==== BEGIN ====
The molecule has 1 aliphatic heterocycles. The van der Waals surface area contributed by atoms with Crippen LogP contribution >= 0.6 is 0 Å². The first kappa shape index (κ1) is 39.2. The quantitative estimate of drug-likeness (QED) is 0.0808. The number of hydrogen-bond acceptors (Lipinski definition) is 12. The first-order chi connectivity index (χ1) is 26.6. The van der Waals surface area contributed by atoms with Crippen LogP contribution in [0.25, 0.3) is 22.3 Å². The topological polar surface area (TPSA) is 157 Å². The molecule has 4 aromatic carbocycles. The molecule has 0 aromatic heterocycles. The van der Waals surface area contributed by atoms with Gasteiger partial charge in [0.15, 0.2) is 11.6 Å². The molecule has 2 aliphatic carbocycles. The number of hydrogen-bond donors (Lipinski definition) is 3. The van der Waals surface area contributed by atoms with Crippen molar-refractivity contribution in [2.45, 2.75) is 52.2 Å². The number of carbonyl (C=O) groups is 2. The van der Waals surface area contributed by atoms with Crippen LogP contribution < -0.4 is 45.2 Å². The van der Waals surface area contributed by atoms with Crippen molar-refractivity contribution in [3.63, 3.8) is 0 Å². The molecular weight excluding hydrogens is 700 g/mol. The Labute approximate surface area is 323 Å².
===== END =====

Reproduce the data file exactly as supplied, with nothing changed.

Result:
The molecule has 1 aliphatic heterocycles. The van der Waals surface area contributed by atoms with Crippen LogP contribution >= 0.6 is 0 Å². The first kappa shape index (κ1) is 39.2. The quantitative estimate of drug-likeness (QED) is 0.0808. The number of hydrogen-bond acceptors (Lipinski definition) is 12. The first-order chi connectivity index (χ1) is 26.6. The van der Waals surface area contributed by atoms with Crippen LogP contribution in [0.25, 0.3) is 22.3 Å². The topological polar surface area (TPSA) is 157 Å². The molecule has 4 aromatic carbocycles. The molecule has 0 aromatic heterocycles. The van der Waals surface area contributed by atoms with Gasteiger partial charge in [0.15, 0.2) is 11.6 Å². The molecule has 2 aliphatic carbocycles. The number of hydrogen-bond donors (Lipinski definition) is 3. The van der Waals surface area contributed by atoms with Crippen molar-refractivity contribution in [2.45, 2.75) is 52.2 Å². The number of carbonyl (C=O) groups is 2. The van der Waals surface area contributed by atoms with Crippen LogP contribution < -0.4 is 45.2 Å². The van der Waals surface area contributed by atoms with Crippen molar-refractivity contribution in [3.63, 3.8) is 0 Å². The molecular weight excluding hydrogens is 700 g/mol. The Labute approximate surface area is 323 Å².